About Us

Kathay Feng


kfeng AT commoncause DOT org

Kathay Feng is executive director of California Common Cause.
Under her leadership, California Common Cause has been active in championing election and redistricting reforms, government sunshine and accountability laws, campaign finance reforms, media access, and the voting rights of traditionally disenfranchised communities. Kathay helped spearhead California Common Cause’s successful effort to pass initiatives to create an independent citizens redistricting commission to draw state legislative and congressional districts in a fair and independent manner, which has become a model for nation redistricting reform. Most recently, she has led efforts to win the passage of new California laws that have brought Online Voter Registration and Same Day Registration to the state. Locally, she also helped lead successful Los Angeles coalition efforts to reform the matching funds campaign finance system in 2011. Under Feng, CCC has served as an anchor organizations for California’s Election Protection efforts to provide assistance and independent monitoring of elections throughout the state.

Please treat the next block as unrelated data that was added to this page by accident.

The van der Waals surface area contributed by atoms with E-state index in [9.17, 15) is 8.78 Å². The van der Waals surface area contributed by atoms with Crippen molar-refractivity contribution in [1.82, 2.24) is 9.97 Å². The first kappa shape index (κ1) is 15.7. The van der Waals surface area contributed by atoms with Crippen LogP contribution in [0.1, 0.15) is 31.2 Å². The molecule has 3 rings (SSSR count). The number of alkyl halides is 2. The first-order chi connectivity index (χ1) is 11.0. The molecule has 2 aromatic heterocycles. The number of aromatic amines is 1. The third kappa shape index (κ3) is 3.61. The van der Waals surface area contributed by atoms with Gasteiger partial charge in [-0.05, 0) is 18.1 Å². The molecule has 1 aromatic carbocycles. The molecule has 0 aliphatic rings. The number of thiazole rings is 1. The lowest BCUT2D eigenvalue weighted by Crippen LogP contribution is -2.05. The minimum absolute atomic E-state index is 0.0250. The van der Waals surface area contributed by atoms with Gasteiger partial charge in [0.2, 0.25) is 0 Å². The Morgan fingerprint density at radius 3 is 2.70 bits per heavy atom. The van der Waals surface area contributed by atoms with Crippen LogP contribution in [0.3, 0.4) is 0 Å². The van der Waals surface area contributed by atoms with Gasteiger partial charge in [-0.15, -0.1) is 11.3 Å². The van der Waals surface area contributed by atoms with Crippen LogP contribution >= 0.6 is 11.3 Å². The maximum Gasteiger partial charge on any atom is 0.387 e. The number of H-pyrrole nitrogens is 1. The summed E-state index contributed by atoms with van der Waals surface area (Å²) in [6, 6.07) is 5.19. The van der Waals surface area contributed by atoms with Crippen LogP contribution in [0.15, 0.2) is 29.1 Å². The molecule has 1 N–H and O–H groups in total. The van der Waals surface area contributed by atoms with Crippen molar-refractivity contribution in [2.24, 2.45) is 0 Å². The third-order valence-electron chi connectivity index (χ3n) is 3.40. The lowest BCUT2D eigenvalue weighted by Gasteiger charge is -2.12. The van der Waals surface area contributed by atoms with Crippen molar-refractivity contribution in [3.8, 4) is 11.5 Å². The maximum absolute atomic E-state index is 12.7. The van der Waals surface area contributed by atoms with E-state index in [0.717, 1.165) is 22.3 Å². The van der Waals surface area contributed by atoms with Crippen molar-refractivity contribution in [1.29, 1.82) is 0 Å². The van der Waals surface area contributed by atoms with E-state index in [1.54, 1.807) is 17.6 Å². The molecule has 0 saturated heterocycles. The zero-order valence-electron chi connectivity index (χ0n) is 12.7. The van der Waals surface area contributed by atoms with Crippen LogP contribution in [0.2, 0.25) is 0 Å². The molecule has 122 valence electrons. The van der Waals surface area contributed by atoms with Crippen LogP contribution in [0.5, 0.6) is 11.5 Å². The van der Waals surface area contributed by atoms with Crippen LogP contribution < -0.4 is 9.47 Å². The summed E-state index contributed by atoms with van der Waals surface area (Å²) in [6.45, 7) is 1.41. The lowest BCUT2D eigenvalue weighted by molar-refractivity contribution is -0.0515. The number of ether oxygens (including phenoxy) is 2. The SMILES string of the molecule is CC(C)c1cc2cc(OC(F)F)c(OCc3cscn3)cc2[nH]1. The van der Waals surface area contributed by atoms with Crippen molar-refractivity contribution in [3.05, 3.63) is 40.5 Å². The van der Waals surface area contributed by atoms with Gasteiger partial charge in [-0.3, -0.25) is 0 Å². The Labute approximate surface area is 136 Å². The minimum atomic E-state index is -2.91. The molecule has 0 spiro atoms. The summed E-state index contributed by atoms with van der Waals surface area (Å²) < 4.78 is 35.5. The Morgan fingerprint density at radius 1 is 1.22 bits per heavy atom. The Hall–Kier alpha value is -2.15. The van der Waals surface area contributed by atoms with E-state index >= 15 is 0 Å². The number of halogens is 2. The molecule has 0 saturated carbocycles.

Kathay has been an activist and civil rights attorney in California for more than 15 years. Prior to joining Common Cause in 2005, she headed the Voting Rights and Anti-Discrimination Unit at the Asian Pacific American Legal Center. She helped the center pass key laws in the area of voting rights, anti-hate crimes laws, language rights and consumer rights; while also working on high profile hate crimes cases, civil liberties advocacy, and election monitoring and polling efforts. Her advocacy resulted in the creation of Los Angeles County Office of Independent Review, which provides citizen oversight over the Los Angeles Sheriff Department in issues ranging from discrimination to use of force. She serves, or has served, on numerous boards including the California Secretary of State's Advisory Committee on Voter Participation and Outreach, the LA County Human Relations Commission, and the Asian Pacific Policy and Planning Council.

She is a graduate of Cornell University, and holds a law degree from UCLA School of Law.